Friday, April 11, 2014

The Etiquette Minefield of Bowing, Hand Gestures and Handshakes

Bill Clinton... A master communicator with his hands.  But what exactly is he communicating?
Are you well-mannered?  Seemingly harmless hand gestures, handshaking and customs like the "okay" sign, the thumbs-up sign, certain colors or types of gifts and even casual greetings, can be entirely misconstrued on soil foreign to your own.  The consequences can range from humiliating embarrassment to downright dangerous.  Even some of the world's most famous and wealthy people are unwittingly caught by the press, exhibiting poor manners when on foreign soil.
Cultural difference, or an act of disrespect?  Korean newspapers attacked the brilliant, but obviously clueless, billionaire Bill Gates for his unaware and casual style, when he shook hands upon meeting the Korean President in 2013.  Photos of the meeting were splashed across the front pages of the country's national newspapers.

Headlines splashed across the globe in April of 2013:

"Bill Gates 'disrespects' South Korea's female president by shaking hands while keeping other in his pocket"!

Bill Gates found himself at the center of a cultural row last year, after he was accused of disrespecting the South Korean president by his 'rude' handshake. The Microsoft founder was heavily criticized by Korean media because he shook President Park Geun-hye's hand, while keeping his left in his trouser pocket.

The JoongAng newspaper wrote: 'Cultural difference, or an act of disrespect?' while others called it a 'disrespectful and casual handshake'.  A one-hand shake is often seen as disrespectful in South Korea and parts of Asia. It is normally reserved for someone younger or a good friend.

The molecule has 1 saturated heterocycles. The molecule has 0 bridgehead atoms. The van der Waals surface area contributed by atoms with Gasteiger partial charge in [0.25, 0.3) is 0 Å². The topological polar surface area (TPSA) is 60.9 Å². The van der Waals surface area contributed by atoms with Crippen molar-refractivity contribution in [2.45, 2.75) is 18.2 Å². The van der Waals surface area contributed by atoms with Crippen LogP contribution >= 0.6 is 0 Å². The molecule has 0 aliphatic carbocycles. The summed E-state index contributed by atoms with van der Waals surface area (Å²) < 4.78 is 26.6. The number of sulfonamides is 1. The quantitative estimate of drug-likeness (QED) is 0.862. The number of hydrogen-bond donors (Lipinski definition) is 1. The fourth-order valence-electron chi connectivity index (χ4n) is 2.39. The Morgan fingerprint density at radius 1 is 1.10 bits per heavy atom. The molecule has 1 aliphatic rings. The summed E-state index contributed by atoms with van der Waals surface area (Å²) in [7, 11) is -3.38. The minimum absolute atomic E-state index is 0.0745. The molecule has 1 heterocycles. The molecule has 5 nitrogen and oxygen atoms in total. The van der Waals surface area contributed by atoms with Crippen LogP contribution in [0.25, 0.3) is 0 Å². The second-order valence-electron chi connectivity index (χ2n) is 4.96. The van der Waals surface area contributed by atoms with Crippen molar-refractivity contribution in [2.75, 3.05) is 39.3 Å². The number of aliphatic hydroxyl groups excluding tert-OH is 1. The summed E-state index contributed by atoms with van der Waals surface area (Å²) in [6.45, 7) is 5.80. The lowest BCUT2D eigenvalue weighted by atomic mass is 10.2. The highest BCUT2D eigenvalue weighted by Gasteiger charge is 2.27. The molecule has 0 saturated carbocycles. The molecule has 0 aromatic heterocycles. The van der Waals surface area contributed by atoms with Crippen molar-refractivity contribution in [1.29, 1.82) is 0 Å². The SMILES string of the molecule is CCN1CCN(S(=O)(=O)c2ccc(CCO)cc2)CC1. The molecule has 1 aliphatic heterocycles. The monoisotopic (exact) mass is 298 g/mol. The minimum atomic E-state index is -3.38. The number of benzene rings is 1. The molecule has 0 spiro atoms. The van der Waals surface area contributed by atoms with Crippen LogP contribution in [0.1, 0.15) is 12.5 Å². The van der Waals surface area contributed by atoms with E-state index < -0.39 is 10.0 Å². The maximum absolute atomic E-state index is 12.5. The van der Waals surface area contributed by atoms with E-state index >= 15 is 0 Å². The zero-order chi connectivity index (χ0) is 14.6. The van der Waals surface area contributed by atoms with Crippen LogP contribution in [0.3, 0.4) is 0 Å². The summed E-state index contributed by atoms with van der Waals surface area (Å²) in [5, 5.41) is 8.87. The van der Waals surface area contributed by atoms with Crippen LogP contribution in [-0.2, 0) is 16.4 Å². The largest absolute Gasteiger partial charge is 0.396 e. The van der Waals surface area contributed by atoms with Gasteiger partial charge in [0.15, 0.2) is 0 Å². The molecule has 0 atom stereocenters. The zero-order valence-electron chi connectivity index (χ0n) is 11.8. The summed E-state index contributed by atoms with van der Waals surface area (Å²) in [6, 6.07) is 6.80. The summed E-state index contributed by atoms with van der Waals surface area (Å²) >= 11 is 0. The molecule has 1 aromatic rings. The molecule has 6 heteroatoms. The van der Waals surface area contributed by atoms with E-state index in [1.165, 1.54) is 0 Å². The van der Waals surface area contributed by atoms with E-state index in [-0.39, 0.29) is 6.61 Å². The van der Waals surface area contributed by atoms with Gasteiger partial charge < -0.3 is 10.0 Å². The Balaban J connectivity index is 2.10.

'Perhaps it was his all-American style but an open jacket with hand in pocket? That was way too casual. It was very regretful,' Chung Jin-suk, secretary general at  the Korean National Assembly, was quoted by ABC News as saying.

Korean media reported that Gates has caused similar controversy in the past when meeting the country's leaders.  In 2002, Gates gave a two-handed shake to the late Kim Dae-jung but in 2008 gave President Lee Myung-Bak's a 'disrespectful' handshake. It has led to speculation in South Korea that it was done deliberately and reflects his political preference. 

Since he seems to do it so regularly, website "The Wire" asked if the signature 'Gates handshake' was "Offensive, or Just Weird?"